How to work for workers
It’s been a week since the Ontario election delivered a back-to-back majority government to Doug Ford’s Conservatives, based on the lowest voter turnout in Canadian history.
Democracy is shaped by how and if we vote once, every four years. It’s also about how and if we hold our governments accountable, every day. The first 100 days of a newly elected administration sets the tone.
September 10th will mark 100 days since election day on June 2. Will the Ford team take a long summer break, or roll up its sleeves and get to work, working for workers?
We are powerful when we hold this government accountable to its new rallying cry and slogan, “working for workers.”
Here’s three simple, practical ways Doug Ford’s team can honestly say they’re working for Ontario’s workers over the next 100 days.
1. Ten paid sick days: This week the Chief Public Health Officer, Dr. Theresa Tam, told us we can expect a seventh wave of the pandemic this fall. Ensuring people can stay home when they are sick protects them and us from contagion. Paid sick leave is a way of working for workers when they can’t work.
2. Care Economy Workforce Strategy: Plan a decent work strategy that shows how we will attract, hire and retain enough nurses, teachers, personal care workers and early childhood educators to keep the publicly funded part of the Care Economy resilient and help us all thrive. (This plan has to go beyond hiring more temporary foreign workers!) It’s important to address the deficits in physical infrastructure like highways, hospitals, schools and childcare spaces. But deficits in our social infrastructure matter more. A hospital bed without nursing care is just a mattress; a daycare without an early childhood educator is just a warehouse; a long-term care facility without personal support workers is prison-like.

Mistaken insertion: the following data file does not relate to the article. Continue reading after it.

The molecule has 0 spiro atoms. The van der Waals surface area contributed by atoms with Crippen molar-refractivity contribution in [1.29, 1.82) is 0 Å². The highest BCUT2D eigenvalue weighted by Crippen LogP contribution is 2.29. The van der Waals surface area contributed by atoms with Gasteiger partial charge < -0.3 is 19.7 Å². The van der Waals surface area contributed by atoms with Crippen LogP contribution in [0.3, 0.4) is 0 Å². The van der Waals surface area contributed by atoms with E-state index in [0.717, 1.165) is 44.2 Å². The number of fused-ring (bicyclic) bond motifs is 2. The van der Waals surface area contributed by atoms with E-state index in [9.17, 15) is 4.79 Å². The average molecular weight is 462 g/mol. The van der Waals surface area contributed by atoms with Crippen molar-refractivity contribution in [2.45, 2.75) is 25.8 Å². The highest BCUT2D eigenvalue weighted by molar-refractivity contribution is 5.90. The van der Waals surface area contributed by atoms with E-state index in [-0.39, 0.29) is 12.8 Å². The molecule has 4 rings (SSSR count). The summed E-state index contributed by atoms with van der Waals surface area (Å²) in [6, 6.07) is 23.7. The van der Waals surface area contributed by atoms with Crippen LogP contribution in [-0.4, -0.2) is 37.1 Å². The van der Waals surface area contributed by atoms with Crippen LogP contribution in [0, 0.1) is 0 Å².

3. End misclassification of workers: Temp agency and app-based work is now extending to the Care Economy. Legislation introduced by Doug Ford’s team last year uberizes labour law, creating a subcategory of workers with fewer rights. “Working for Workers'' legislation needs to reach all of Ontario’s workers and stop the growing uberization of our workforce.
This isn’t complicated. Paid sick leave that protects the sick and the rest of us. A plan to have enough people providing the care we all need. Ending misclassification and the uberization of the workforce.
On election night, Premier Doug Ford said “this victory belongs to every worker that knows they deserve better!”
Workers in Ontario do deserve better. Every day of the next four years is a test of that promise. The first 100 days matter most.
Premier Ford says it’s time to roll up his sleeves and get it done. Let’s roll up our sleeves and make sure it gets done.
The Atkinson Fellow on the Future of Workers is supported by the Atkinson Foundation. Find more information here.